Few people are familiar with flying squirrels. In fact, many have never even seen one because they’re nocturnal. Those that have were likely introduced by accident: someone may have disturbed a snag or den tree in daylight and several smallish, bug-eyed creatures bailed out, glided to the nearest tree and scurried to the top to escape danger. I fell into that category, until a late evening call from a friend several years ago. It was summer, and he said “get over here, I just put some feed out and there’s something I want you to see; and bring your camera”.
For well over an hour I stood next to the mature oak and hemlock trees in his back yard, staring at the feeding platforms attached to two of the trees. I watched in amazement as flying squirrels glided in from the darkness and from tree to tree, fed, scurried into and out of feeders and bolted up, down and around tree trunks. Movements were lightning-quick. When squirrels were not in a stationary position, I rarely photographed what I saw. An attempt at a photo of one could result in an actual image of 4. A group shot often ended up with an image of an empty feeder or various blurred body parts on the edge of the frame! Normal behavior for them I suppose, but my thought was that of complete chaos! As it got darker, the number of squirrels, like the mosquitoes, increased. I remember 10 or 12, but counting was a bit of a challenge. It was an enlightening experience to say the least. I’ve made dozens of trips since then, never tiring of the show or the opportunity to learn something about these fascinating creatures of the night. Oh, and I learned a thing or two about photographing critters in the dark too!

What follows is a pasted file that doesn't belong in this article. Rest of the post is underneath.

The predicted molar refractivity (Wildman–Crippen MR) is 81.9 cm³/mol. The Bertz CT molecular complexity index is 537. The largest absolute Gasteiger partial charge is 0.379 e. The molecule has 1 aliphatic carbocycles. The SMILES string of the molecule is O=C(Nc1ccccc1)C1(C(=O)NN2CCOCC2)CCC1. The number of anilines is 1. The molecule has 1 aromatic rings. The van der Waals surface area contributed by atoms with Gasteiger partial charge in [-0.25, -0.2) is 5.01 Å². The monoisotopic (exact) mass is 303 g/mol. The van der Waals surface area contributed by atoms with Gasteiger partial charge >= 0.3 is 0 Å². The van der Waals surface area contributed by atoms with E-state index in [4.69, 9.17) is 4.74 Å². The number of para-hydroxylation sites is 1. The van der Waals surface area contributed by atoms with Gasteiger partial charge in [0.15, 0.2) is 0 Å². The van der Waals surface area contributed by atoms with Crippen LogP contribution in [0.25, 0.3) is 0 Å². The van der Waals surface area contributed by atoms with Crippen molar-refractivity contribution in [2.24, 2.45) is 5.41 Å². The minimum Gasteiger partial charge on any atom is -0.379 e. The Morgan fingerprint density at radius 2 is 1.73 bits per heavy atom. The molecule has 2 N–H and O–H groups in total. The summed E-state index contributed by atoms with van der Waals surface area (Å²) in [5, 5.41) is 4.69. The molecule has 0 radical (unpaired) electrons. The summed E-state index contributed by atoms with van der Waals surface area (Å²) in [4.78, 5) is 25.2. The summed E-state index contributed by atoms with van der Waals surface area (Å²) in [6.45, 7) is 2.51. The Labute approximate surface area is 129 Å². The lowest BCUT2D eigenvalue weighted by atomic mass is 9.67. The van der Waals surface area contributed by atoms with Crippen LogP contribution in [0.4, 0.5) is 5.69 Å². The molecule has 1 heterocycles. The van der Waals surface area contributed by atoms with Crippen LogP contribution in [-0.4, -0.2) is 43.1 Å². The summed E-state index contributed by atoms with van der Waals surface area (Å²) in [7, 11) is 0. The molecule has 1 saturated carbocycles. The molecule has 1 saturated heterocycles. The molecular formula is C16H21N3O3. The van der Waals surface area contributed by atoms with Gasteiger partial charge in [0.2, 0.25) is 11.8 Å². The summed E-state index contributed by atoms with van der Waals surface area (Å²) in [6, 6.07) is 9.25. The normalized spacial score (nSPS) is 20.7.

If bird feeders are maintained regularly on a property in close proximity to forestland with mature trees, there’s a chance that flying squirrels will eventually be discovered gliding into the feeders just after sunset. Large trees are essential habitat, providing launching and landing sites, cavities in tree trunks and large limbs for den sites, and an abundance of fruit for food. Aided by furred membranes between the legs, a flattened tail and large eyes, flying squirrels can glide 40 or 50 feet with ease, much greater distances under certain conditions.
Everybody loves sunflower seeds but in the wild, flying squirrels are opportunistic feeders, eating just about anything, including nuts, fruit, fungi, insects, mice and carrion.
When not out and about at night, flying squirrels live in tree hollows or cavities, often using woodpecker holes. They’ll build several nests, scattered over an acre or so, which provide shelter as well as a place to raise their young. They’re gregarious and, incredibly, there may be as many as 40 or 50 in a large cavity den.
All photos by NB Hunter